Indulge me for a moment and sing in your head, “Situation critical! Oh oh oh it’s critical!” If you don’t immediately get that reference, it’s a Platinum Blonde song from the 80s and it perfectly described my closet until recently. I usually do a closet clean out every November during the Closet Minimalism Game but I missed this year. I did not stop thrifting though, so my closet got more and more packed until it seemed about to burst! Thankfully, my sister arrived just in time to help me organize
my closet my house my life and we took two days to do my biggest closet cleanse yet.
Before the closet cleanse
Even before my sister arrived for her visit, I had been thinking about doing a closet purge. With respect to words and all the nuanced meaning they offer, and thinking of my dear former colleague Lily and her gentle prompting to replace the word “purge,” I thought of my process as a cleanse. I needed to cleanse my closet of the clothes that no longer fit my body or my daily life or my career plans for the future. I needed to let go of the clothes that tethered me to my past, to my life in Canada, particularly to my career as an Occupational Therapist. I needed to be able to say a fond farewell with a heart filled with gratitude in order to be released to move into whatever comes next.
The top that broke the thrifter’s closet!
My sister and I had a blast thrifting during her visit but every time I purchased an item, I got a little antsy. I thrifted several 50-cent and $1 pieces that had nowhere to go! Finally, we poured some wine, she pulled up a chair outside my closet, and I got to work. Because I am a giant nerd at heart, I had prepared a Closet Cleanse Decision Tree – something to fall back on when I was weak and reluctant to let a piece go. I KNOW I AM NOT THE ONLY ONE who has a hard time letting some pieces go. #maximalist
The Spirited Thrifter’s Closet Cleanse Decision Tree
The decision tree made quick work of most decisions about what should stay and what should go in my closet. There were a few pieces that required deeper pondering on that last question, “Is it special or irreplaceable?” and for that, I was grateful for Shannon’s second opinion. It’s good to have someone there who does not have the same emotional attachment to the pieces as you, someone objective. That someone should, however, ultimately respect your decision because, after all, it is YOUR closet. Shannon asked if I had pictures of the pieces and because she knows me so well, she was able to give educated advice on whether pieces fit my personal style and lifestyle.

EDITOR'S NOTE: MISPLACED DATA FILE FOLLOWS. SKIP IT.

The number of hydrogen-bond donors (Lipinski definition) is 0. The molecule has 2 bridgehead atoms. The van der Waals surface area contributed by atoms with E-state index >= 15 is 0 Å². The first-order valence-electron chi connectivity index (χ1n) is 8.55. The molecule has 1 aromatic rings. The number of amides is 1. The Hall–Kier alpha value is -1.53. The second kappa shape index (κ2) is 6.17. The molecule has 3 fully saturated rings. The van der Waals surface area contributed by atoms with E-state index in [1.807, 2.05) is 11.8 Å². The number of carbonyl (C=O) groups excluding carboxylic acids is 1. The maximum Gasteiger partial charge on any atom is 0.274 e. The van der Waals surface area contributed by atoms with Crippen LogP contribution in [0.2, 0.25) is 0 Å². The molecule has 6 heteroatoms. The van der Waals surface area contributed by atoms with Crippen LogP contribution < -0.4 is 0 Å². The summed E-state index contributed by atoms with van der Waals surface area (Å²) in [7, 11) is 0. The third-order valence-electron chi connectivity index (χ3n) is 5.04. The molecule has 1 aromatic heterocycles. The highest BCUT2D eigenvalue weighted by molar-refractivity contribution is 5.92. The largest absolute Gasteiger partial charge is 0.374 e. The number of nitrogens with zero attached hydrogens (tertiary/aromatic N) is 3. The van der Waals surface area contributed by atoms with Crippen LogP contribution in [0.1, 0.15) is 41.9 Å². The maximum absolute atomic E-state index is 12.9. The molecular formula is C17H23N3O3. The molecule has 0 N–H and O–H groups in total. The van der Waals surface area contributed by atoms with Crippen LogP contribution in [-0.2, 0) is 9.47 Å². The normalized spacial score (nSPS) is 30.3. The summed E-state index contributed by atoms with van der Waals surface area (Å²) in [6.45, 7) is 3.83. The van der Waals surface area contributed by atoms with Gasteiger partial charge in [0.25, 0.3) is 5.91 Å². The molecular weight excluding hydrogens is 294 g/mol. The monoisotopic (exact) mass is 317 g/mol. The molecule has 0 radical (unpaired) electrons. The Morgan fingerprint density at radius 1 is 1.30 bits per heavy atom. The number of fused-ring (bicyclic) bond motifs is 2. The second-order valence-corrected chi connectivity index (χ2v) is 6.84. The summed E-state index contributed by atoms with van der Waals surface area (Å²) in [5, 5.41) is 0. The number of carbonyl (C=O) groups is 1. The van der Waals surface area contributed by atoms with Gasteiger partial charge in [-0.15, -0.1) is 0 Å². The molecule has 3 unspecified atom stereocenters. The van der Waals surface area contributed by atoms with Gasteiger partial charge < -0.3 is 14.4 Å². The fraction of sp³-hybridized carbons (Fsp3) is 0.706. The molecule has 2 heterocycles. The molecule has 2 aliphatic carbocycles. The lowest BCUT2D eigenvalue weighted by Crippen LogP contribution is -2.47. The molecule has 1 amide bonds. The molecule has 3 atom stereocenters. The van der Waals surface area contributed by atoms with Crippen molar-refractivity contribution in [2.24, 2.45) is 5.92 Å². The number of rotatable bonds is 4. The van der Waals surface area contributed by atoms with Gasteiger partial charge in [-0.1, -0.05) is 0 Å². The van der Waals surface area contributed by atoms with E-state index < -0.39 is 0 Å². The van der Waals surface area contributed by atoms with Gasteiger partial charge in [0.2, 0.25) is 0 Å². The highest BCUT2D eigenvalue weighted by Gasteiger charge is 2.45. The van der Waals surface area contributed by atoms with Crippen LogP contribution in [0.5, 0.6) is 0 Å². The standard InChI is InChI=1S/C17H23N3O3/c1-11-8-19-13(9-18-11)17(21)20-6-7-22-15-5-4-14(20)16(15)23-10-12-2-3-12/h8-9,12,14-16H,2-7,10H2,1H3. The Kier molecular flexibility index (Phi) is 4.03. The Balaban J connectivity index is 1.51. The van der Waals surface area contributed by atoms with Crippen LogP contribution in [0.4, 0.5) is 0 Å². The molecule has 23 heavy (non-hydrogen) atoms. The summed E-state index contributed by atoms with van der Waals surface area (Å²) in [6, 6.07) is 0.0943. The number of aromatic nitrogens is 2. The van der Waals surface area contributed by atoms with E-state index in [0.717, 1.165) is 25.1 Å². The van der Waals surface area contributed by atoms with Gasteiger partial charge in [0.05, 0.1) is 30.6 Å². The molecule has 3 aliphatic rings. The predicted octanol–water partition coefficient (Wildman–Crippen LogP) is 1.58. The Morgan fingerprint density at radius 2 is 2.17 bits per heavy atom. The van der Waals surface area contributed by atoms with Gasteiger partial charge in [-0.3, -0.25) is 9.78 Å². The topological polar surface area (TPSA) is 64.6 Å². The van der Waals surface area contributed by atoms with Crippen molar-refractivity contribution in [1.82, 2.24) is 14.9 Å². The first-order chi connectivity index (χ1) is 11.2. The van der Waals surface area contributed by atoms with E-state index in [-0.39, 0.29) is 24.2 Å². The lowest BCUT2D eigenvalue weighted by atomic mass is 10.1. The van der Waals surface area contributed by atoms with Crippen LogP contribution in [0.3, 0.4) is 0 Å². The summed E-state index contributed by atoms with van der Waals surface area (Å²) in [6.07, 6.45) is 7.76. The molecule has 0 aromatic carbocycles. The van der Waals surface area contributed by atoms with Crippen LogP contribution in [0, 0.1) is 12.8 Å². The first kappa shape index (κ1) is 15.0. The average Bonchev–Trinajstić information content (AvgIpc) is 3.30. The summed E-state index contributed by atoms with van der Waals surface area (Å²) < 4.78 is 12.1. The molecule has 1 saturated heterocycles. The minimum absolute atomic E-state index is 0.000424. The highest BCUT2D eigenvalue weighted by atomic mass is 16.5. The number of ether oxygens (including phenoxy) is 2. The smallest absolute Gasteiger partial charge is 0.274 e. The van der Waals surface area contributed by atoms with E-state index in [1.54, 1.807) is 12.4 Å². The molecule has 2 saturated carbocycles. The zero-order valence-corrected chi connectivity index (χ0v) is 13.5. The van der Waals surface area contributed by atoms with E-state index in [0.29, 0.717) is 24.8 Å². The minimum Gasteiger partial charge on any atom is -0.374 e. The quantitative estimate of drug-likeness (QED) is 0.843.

The special/irreplaceable pieces included things like my very first suit, the towel dress from my very first thrift shop, a gorgeous red bird-print dress that doesn’t quite fit at the moment but is exactly my style. I added pieces that I love but don’t fit to my thrift hunting list. Any of the pieces that I felt compelled to “fight for”, I kept; I didn’t want any donation regrets. In the Closet Cleanse Decision Tree, note that it says to reevaluate these pieces after a year or so. You might be ready to let them go after some time apart or you might find a replacement that fits, and if you decide to keep storing them, that’s fine too. There are some pieces I will never get rid of.
Midway through the cleanse
We spent HOURS the first night going through most sections of my closet and made amazing progress…
Here’s another perspective of the mid-point: the hangers I freed and my stash of Canadian Cheezies getting a new spot. Despite the giant Texas home, my pantry is quite small and there is no space for bulk quantities of international junk food. Besides we have to hide them from the children.
The next day, we spent a few more hours going through shoes, bags, and outwear. That sentence makes it sound like it was quick and breezy when it felt like I put in a week’s worth of retail shifts. But oh how we laughed and laughed! That’s another major bonus of doing a closet cleanse with a friend; it can actually be fun.
The closet after the cleanse
I didn’t count the number of pieces I took out of my closet but for reference, the pile below on the right for Poshmark has about 50 pieces and the pile on the left was for donation since I don’t have a swap planned.
When putting my closet back together, I repurposed boxes and containers I had on hand and made one purchase – a 6 slot hanging organizer to store bags and make them more accessible.
Thankfully, my hubby was out of town while this great closet cleanse was occurring. I took a quick video of the final result seconds before he came home and dumped his laundry beside the laundry hamper.
It was months overdue and it feels FANTASTIC to be done my closet cleanse! I still have a large wardrobe but there’s breathing room again. Letting pieces go that don’t fit your body or style opens up space for new thrifts to come into your life. Honestly, I feel more ready to embrace my upcoming career change after making room in my wardrobe for the clothes I’ll need for it.
Are YOU ready to feel lighter? Grab a friend and refer to The Spirited Thrifter’s Closet Cleanse Decision Tree to make room in your life for new pieces and all the fun and possibility that go with them!
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